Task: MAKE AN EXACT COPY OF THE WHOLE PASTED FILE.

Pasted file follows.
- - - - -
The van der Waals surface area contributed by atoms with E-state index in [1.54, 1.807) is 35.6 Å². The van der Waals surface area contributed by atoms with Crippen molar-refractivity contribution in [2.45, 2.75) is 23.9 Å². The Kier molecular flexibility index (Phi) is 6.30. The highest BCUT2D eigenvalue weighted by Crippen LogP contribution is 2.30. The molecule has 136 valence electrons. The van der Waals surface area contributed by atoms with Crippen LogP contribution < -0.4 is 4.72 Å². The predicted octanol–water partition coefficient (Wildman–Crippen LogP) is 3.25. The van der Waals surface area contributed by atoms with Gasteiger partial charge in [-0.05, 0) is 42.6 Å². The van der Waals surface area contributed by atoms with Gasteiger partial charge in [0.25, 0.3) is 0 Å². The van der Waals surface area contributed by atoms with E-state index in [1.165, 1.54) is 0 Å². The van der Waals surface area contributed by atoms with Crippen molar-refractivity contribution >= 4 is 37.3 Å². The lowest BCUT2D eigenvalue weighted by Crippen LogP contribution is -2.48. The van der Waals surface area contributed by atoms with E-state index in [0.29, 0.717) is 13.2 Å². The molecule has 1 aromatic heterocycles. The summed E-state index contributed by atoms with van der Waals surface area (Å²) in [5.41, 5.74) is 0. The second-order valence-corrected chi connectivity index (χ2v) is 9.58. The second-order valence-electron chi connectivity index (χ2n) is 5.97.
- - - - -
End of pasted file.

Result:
The van der Waals surface area contributed by atoms with E-state index in [1.54, 1.807) is 35.6 Å². The van der Waals surface area contributed by atoms with Crippen molar-refractivity contribution in [2.45, 2.75) is 23.9 Å². The Kier molecular flexibility index (Phi) is 6.30. The highest BCUT2D eigenvalue weighted by Crippen LogP contribution is 2.30. The molecule has 136 valence electrons. The van der Waals surface area contributed by atoms with Crippen LogP contribution < -0.4 is 4.72 Å². The predicted octanol–water partition coefficient (Wildman–Crippen LogP) is 3.25. The van der Waals surface area contributed by atoms with Gasteiger partial charge in [-0.05, 0) is 42.6 Å². The van der Waals surface area contributed by atoms with Gasteiger partial charge in [0.25, 0.3) is 0 Å². The van der Waals surface area contributed by atoms with E-state index in [1.165, 1.54) is 0 Å². The van der Waals surface area contributed by atoms with Crippen molar-refractivity contribution >= 4 is 37.3 Å². The lowest BCUT2D eigenvalue weighted by Crippen LogP contribution is -2.48. The van der Waals surface area contributed by atoms with E-state index in [0.29, 0.717) is 13.2 Å². The molecule has 1 aromatic heterocycles. The summed E-state index contributed by atoms with van der Waals surface area (Å²) in [5.41, 5.74) is 0. The second-order valence-corrected chi connectivity index (χ2v) is 9.58. The second-order valence-electron chi connectivity index (χ2n) is 5.97.